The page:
The Federal Reserve may require large banks to increase their capital reserves or cut their dividend payments and share buybacks if they continually fail to accurately assess their own potential risks and financing needs, The Wall Street Journal reported Aug. 19.
The Fed has been increasingly vigilant about tying a bank’s strong capital plans to its ability to provide investors with dividends and share buybacks.
The Fed’s August 2013 report “Capital Planning at Large Bank Holding Companies: Supervisory Expectations and Range of Current Practice” noted that most banks have made sufficient progress in preparing for another major economic downturn, but noted that there still is significant room for improvement when it comes to passing stress tests.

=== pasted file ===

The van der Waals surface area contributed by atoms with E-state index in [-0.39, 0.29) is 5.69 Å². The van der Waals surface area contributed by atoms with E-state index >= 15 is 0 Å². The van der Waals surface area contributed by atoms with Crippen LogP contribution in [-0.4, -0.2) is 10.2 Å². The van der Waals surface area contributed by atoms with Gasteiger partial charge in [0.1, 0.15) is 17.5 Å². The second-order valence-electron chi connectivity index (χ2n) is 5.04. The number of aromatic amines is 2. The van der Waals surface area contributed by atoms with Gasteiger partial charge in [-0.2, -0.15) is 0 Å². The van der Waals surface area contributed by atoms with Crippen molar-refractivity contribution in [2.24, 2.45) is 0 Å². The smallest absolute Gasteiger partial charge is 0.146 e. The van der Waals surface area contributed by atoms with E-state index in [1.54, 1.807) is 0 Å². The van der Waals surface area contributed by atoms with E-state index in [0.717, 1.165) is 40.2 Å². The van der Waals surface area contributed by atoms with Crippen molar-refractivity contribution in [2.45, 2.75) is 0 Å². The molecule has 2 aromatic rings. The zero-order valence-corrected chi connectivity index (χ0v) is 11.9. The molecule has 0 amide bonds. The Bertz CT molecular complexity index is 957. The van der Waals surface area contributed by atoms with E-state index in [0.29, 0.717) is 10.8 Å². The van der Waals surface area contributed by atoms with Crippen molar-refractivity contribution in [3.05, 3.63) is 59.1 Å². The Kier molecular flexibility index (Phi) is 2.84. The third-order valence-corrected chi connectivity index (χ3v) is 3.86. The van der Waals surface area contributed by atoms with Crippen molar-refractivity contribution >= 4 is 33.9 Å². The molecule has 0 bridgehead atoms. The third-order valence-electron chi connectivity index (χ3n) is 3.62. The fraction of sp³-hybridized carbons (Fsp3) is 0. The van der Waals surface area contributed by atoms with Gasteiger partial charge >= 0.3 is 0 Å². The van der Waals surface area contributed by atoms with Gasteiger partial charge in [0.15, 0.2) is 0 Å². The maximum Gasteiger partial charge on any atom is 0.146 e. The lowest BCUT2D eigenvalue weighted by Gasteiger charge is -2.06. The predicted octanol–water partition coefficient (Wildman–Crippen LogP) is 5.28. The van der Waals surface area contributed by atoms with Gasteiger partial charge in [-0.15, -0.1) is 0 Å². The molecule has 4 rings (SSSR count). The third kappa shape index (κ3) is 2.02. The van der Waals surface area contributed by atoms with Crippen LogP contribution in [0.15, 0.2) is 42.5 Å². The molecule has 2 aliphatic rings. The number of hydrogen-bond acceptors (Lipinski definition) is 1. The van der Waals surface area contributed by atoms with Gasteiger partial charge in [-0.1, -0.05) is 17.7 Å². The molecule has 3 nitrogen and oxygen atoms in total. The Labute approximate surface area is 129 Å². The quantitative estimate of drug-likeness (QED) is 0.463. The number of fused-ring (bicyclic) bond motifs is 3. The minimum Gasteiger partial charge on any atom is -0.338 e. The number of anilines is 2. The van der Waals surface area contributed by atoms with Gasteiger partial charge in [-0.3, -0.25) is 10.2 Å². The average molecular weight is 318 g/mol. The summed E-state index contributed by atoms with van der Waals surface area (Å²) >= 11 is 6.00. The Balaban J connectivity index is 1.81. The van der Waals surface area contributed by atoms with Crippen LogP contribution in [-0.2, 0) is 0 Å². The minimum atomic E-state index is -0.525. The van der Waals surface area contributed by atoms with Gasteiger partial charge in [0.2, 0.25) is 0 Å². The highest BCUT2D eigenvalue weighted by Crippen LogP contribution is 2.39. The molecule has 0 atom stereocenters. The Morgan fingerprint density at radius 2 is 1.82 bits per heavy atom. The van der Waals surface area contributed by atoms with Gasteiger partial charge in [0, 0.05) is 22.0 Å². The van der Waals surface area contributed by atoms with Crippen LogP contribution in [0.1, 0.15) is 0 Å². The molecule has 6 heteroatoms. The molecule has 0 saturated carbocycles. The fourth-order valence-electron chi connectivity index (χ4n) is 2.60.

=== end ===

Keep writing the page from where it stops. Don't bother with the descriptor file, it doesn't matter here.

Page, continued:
Each of the 18 banks that submitted capital plans to the Fed showed flaws, including unrealistic loss projections, failure to show how they account for risk in making capital decisions and failure to explain how they would maintain capital buffers in times of economic stress. The Fed’s report said many banks were overly optimistic about losses in the event of another financial crisis.
Financial institutions have complained that the Fed’s annual stress tests have pressured them to meet ever higher capital levels that have adversely affected their ability to make loans to businesses and to consumers. They also claimed that the Fed’s evaluation of their capital plans has been inconsistent.
According to the Journal, the Fed has proposed additional requirements for the nation’s largest banks, including an increase in leverage ratio, which is the amount of capital that banks hold against their total assets. Banks also may be required to hold minimum amounts of long-term debt and banks that rely on short-term funding may be required to hold greater capital.